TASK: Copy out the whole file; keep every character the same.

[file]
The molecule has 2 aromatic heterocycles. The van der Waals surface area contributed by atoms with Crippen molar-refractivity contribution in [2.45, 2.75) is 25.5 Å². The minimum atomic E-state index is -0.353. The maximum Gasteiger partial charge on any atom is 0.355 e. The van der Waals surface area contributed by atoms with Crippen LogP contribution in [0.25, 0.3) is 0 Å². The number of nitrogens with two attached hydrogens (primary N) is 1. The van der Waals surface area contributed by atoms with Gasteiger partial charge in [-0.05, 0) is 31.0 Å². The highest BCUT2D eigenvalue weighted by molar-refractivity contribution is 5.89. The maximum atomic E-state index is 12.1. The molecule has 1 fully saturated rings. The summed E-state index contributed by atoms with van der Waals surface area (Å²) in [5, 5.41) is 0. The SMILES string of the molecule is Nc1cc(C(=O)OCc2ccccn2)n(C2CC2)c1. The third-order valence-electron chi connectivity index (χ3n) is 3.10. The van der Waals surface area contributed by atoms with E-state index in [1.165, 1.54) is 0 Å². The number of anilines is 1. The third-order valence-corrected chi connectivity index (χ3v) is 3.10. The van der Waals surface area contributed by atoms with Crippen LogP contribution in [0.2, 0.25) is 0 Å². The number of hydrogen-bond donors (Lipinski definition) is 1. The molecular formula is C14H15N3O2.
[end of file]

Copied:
The molecule has 2 aromatic heterocycles. The van der Waals surface area contributed by atoms with Crippen molar-refractivity contribution in [2.45, 2.75) is 25.5 Å². The minimum atomic E-state index is -0.353. The maximum Gasteiger partial charge on any atom is 0.355 e. The van der Waals surface area contributed by atoms with Crippen LogP contribution in [0.25, 0.3) is 0 Å². The number of nitrogens with two attached hydrogens (primary N) is 1. The van der Waals surface area contributed by atoms with Gasteiger partial charge in [-0.05, 0) is 31.0 Å². The highest BCUT2D eigenvalue weighted by molar-refractivity contribution is 5.89. The maximum atomic E-state index is 12.1. The molecule has 1 fully saturated rings. The summed E-state index contributed by atoms with van der Waals surface area (Å²) in [5, 5.41) is 0. The SMILES string of the molecule is Nc1cc(C(=O)OCc2ccccn2)n(C2CC2)c1. The third-order valence-electron chi connectivity index (χ3n) is 3.10. The van der Waals surface area contributed by atoms with E-state index in [1.165, 1.54) is 0 Å². The number of anilines is 1. The third-order valence-corrected chi connectivity index (χ3v) is 3.10. The van der Waals surface area contributed by atoms with Crippen LogP contribution in [0.2, 0.25) is 0 Å². The number of hydrogen-bond donors (Lipinski definition) is 1. The molecular formula is C14H15N3O2.